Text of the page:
If we have multiple sources we have a way to select them.

Sources and tracks vary, and we may want loud or soft. Now that the signal has been pre-amplifed to a part-volt, it is OK to cut it down a little as needed. Volume control.

To get the next step you have to know that for most of audio history there was big money in putting audio on telephone lines. The earliest PA systems often relayed a speech in Washington DC to a crowd in Philadelphia. Later radio networks sent programs all around the USA (and this was most of Bell Telephone's profit in the 1930s). Radio studios moved away from their transmitters and had to carry the signal on a telephone line.

"Line Level" can't be weak or it would drown in stray interference. It can't be too strong, for cost, and so it won't cross-talk into other telephone conversations. Line Level is "about 1 Volt".

It does not make sense to build the several pre-amps to make such a strong signal (risks overload). Instead we follow the volume control with a Line Amp. This is also the place to put tone controls.

Well, all this is too complicated for the average buyer. Makers bundled all these stages together in one box called "Preamplifier".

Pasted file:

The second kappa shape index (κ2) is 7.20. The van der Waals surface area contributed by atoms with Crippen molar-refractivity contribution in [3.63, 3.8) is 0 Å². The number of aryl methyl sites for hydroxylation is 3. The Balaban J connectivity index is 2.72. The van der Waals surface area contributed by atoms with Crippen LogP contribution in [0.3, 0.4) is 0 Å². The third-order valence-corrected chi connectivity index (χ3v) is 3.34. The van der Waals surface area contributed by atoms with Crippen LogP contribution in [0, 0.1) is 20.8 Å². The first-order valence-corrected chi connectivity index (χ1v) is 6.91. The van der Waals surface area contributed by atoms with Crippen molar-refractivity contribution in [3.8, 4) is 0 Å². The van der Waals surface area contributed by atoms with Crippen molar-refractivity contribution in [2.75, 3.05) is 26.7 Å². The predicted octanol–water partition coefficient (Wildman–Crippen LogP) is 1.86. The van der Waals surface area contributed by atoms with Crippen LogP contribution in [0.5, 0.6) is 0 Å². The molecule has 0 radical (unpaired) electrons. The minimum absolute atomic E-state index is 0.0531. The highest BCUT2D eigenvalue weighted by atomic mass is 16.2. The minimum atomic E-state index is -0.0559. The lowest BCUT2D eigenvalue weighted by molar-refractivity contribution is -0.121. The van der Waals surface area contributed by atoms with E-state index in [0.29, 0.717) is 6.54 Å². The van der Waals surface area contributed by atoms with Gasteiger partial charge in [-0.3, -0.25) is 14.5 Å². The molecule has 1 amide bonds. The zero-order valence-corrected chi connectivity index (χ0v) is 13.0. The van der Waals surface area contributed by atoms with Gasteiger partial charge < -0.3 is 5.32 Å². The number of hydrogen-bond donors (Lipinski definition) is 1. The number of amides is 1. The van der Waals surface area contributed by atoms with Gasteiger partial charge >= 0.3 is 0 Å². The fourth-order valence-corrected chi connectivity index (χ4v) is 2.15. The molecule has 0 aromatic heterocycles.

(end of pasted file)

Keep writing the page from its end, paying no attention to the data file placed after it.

Power amplifiers typically take Line Level and boost it to the desired output. Loudspeaker power amps often have a gain of "about 20". Large transmitters have much higher gain as needed.

If you look at all the classic hi-fis of the 1950s-1970s they have gain-structure and functional blocks about like this.

But then came the CD. The signal from the laser-eye is very tiny gibberish, so a chip bumps it bigger. And for whatever reason, Philips made the maximum level 2 Volts.

If you look at the classic level diagram, 2V is so big that most of these amplifying stages are not needed. All you need is a passive volume potentiometer to knock the signal *down* to get the desired power amplifier level. So now the "pre-amplifier" is not an amplifier at all.
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Old 14th March 2019, 08:44 AM   #5
Vortex is offline Vortex  Hungary
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PRR, many thanks for your time and great explanation. I've never thought there's so much history behind this seemingly simple topic.

Would you please have a look at this short vid ? (5 mins). YouTube

It's about the same "no pot" philosophy I wanted to know, where to implement.

So if I understand you right, a REAL (active) preamp nowadays is actually equivalent to a monoblock's input stage, right ? Technically speaking.

A CD player's RCA Line-Out (or let's talk about a DAC) maxes at around 2V. It can be (and usually is) connected directly to the integrated amplifier's Line-In which is followed by the input stage, driver stage and output stage.

If we have a different approach, like working with separates, we have: